Winder Georgia: Jon Kaase, winner of Thursday’s Vintage class in this year’s Engine Masters Challenge at the University of Northwestern Ohio in Lima, has proposed that the perennial three top performing teams, Bischoff Engine Services, School of Automotive Machinists and Jon Kaase Racing Engines, should be sequestered in the same class and all three should compete using the same engine make and model.
In so doing, engine shops could enter the contest without butting heads with them—unless they wanted to—and “to make it more interesting,” said Kaase, “we should consider selecting an engine that’s unknown to us—maybe a Flathead V8 or a Buick or similar.”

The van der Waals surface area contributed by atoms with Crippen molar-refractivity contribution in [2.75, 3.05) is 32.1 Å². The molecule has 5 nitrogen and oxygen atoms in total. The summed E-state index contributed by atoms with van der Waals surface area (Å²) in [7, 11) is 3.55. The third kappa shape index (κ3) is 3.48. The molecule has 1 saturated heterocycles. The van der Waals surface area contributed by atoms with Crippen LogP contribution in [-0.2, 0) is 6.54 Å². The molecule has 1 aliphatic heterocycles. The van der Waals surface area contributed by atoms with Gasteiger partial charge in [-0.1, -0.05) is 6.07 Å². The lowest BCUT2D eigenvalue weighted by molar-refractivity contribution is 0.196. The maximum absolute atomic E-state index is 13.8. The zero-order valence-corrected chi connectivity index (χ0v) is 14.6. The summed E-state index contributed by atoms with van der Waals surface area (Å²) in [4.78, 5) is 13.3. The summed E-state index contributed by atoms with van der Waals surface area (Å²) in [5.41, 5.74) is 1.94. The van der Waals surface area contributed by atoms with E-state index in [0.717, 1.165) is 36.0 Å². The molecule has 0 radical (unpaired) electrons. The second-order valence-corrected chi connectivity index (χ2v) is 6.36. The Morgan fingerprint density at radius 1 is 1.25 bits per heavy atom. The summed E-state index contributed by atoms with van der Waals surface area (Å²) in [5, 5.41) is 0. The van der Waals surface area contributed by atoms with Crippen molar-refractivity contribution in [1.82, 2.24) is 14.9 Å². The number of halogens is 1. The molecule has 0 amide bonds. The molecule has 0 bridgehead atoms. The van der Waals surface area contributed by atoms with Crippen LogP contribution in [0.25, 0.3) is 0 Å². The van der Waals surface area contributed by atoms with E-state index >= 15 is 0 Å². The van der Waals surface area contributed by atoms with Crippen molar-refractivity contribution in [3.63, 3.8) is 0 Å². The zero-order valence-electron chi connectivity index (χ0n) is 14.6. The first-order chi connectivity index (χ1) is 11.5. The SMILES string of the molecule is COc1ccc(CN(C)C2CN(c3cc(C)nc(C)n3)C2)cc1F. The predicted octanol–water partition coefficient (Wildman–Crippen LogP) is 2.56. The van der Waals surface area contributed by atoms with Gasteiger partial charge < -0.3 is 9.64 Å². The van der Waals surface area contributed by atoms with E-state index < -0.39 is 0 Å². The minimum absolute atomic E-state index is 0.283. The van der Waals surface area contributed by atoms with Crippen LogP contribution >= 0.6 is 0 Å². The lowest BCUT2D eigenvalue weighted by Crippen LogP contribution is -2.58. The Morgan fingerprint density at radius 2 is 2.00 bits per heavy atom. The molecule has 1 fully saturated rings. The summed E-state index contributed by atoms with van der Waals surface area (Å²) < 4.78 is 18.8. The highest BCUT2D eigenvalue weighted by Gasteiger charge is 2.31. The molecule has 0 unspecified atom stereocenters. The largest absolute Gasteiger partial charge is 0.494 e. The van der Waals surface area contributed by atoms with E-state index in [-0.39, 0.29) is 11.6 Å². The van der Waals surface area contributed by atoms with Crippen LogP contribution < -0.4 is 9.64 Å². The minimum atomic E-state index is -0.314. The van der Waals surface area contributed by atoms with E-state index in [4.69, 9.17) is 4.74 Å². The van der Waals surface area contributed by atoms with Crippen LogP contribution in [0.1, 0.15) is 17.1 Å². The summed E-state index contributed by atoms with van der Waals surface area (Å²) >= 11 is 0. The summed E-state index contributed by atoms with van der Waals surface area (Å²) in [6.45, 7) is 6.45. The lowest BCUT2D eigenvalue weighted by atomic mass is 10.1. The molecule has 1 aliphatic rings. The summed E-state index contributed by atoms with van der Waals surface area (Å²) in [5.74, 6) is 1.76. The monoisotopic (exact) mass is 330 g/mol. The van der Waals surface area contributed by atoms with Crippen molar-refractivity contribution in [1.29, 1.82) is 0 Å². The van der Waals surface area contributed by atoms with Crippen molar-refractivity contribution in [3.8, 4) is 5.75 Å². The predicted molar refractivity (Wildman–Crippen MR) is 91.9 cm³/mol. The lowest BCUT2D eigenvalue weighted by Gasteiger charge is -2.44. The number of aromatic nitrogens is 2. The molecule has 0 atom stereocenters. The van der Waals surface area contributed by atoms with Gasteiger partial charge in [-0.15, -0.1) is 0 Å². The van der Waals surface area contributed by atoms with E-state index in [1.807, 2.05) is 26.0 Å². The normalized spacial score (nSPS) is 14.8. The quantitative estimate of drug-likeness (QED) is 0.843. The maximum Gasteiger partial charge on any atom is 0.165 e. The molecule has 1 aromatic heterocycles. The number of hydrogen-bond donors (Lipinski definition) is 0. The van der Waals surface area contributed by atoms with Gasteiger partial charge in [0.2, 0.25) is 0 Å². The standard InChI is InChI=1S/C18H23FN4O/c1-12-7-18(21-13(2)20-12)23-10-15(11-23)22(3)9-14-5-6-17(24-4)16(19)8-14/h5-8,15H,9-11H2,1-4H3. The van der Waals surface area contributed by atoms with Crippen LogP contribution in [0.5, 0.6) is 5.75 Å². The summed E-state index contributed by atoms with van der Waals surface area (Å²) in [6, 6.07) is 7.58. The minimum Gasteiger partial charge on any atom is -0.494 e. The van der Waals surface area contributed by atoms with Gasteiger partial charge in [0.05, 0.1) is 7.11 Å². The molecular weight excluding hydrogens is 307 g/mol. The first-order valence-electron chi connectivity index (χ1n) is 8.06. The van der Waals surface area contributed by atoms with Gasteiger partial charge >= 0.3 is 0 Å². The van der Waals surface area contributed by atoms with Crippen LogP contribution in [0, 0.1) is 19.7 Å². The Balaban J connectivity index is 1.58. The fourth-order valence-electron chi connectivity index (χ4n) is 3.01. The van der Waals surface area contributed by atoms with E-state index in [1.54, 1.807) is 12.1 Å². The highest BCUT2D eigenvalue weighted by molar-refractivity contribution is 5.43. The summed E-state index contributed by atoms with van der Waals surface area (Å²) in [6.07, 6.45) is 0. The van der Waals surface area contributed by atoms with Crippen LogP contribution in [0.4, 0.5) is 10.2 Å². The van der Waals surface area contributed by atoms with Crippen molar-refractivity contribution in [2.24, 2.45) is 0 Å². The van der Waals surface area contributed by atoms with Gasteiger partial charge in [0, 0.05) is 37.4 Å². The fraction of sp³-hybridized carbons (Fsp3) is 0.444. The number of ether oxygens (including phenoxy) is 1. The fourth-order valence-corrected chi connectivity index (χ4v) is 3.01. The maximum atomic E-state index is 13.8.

In this year’s EMC, rules had been dramatically altered to the delight of some and the disquiet of others. In the changes, the Challenge had been elevated from a one-class contest, where winner took all, to include five classes—one for each day of competition. Accordingly, Monday was devoted to the Mopar Hemi; Tuesday, Spec Small-Block; Wednesday, GM LS; Thursday, Vintage; and Friday, Big-block.
Needless to say, the advantage of the new rules soon became obvious: about half of the competitors entered were rewarded with money—$12,000 and $3,000 for each winner and each runner-up respectively. Also, peak horsepower and peak torque were worth a further $2,000; that is $1,000 for each category. In addition, with the increased number of winning engines as well as their broad diversity, the magazines could run significantly more feature articles about them than in the past. (Read more).